Foreclosures Vs. Short Sales: What is the Difference?
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Foreclosures Vs. Short Sales: What is the Difference?

“Confusion” is the watchword when most consumers hear the terms “foreclosures” and “short sales.” Most consumers don’t understand their definitions and even more don’t understand how different their purchase processes are.

So, here goes:

Short Sale, Defined.

A short sale happens when a homeowner still occupies the property (even if foreclosure proceedings may have begun) and the property is sold for less than the amount of the mortgage on the home.

For example, a home sells for $100,000 but the amount owed on the mortgage balance is $120,000. Obviously, the lender(s) (primary mortgage holder and secondary mortgage holder) must approve the sale and taking less than they are owed as a settlement.

Although homeowners usually walk away with no money in their pocket from a short sale, a short sale tends to damage their credit less and for a shorter period of time than a foreclosure. That is the major (only?) benefit to the homeowner in attempting a short sale but that one benefit is significant and worth the effort.

Foreclosures, Defined.

Foreclosures are properties that have completed the foreclosure process. The Sherriff Sale has occurred, the Redemption Period is over, the lender has taken possession of the property, changed the locks and hired a property management company to manage the sale of the home.

The Difference.

While both are “distress sales,” their purchase process is very different.

Of the two, foreclosures are the easier. The lender has acquired full rights to the property and is actively marketing the home. The lender has hired highly-qualified, market-savvy Realtors to provide an estimate of value, called a BPO (Broker’s Price Opinion). Some banks will rely on one BPO while others will order them from two or three different Realtors. Once the lender has a fairly accurate idea of value, they will typically not move from their list price for at least 30 days, often longer. Only after considerable market time has elapsed will they begin to reduce the price, usually in increments of about 3% of the asking price.

A short sale is a much more complicated and time-consuming process, in most cases. While I have had a few short sales approved within a couple weeks, it is far more normal for short sale approvals to take months.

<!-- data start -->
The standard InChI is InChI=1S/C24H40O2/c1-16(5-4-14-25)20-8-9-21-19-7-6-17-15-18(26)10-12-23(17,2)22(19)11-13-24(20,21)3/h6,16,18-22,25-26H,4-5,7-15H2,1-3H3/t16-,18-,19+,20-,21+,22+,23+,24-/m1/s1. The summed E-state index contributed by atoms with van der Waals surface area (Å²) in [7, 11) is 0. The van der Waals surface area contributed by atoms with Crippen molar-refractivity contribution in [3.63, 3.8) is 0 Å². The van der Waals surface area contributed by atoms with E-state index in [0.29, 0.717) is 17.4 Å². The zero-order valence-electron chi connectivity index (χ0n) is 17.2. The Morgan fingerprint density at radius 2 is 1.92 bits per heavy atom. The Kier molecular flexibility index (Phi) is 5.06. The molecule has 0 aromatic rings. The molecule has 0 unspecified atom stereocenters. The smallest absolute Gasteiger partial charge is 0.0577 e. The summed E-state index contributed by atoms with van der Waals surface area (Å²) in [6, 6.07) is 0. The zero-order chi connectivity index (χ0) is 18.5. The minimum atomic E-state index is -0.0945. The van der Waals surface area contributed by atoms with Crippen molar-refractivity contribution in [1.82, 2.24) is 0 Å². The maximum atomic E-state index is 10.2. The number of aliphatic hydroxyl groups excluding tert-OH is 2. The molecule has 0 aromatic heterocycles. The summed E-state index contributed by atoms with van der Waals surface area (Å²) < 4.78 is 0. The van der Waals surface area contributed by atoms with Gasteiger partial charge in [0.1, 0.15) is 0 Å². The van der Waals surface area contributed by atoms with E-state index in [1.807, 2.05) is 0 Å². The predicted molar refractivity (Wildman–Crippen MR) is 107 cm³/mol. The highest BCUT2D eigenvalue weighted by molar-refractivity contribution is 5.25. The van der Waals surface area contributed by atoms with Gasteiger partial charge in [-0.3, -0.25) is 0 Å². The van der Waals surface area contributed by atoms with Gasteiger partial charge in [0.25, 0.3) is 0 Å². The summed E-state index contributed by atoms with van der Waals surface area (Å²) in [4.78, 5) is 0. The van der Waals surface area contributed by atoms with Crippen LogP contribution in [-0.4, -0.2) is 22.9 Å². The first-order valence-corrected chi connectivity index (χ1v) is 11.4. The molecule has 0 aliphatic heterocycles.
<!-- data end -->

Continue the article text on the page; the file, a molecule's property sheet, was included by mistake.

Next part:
The first step in the short-sale process is for the homeowner claims hardship – spouse(s) lost his/her job, now they can’t make the payments, owner was transferred out-of-state and they can’t sell for what they owe, adjustable-rate mortgage payment has increased to the point they can’t make the payment, etc.

To allow the homeowner to make their case for hardship, the lender will send them a short sale “kit.” Typically, it will include an application form or list of questions, including an explanation of their situation.

Once the hardship letter is received by the lender, the lender may tell the homeowner to put the home on the market and bring them an offer to consider.

There is no guarantee, however, that a buyer who offers the asking price will get the house. It all depends on whether the lender approves the sale.

So, a home worth $100,000 in today’s market (with a mortgage balance of $120,000) could get an offer of $100,000 and the buyer may wait months to find out if they bought the house … until the lender gets around to looking at and approving (or declining) the offer.

Adding to the delay are conflicting policies of FHA, Freddie Mac and Fannie Mae. Lenders don’t have a much incentive to write off any portion of a loan when the loan is insured by FHA. All they need to do is get the home into foreclosure and then FHA will “make them whole” by paying the lender the insured-mortgage amount of $120,000.

Recommendation

If you are going to buy “distress sale” properties, focus on foreclosures. They are easier and usually cheaper but may not be in quite as good condition and short-sale homes.

If you disregard my advice and write an offer on a short sale property, be prepared to wait … and wait … and wait … and wait to hear an answer on your offer.

My Opinion

It is sad that those homeowners who are truly trying to do the right thing – to cooperate with the bank and avoid making the bank foreclose and wait 6 months or more to get the house – are the ones most hurt by the delays lenders take in evaluating a short sale.

If banks were more responsive and flexible on short-sale requests and offers, fewer homes would be winding up on the foreclosure auction block.

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Comments (2)
Vicky Chrisner

I generally agree with your comments, but "approved" short sales can be amazingly rewarding if you get in at the right time. And, in our market, most of the inventory is short sales, although we're seeing and increase in traditional sales, too!

Don Phelan

Yes, I have a had a couple short sales that got closed in 30 days, but those are the rare exceptions. Right now, I have one where the bank has had the hardship documentation for 3 months and has not even bothered to open the PDF file to look at it, even though I have twelve offers on the property -- 6 of them for cash.

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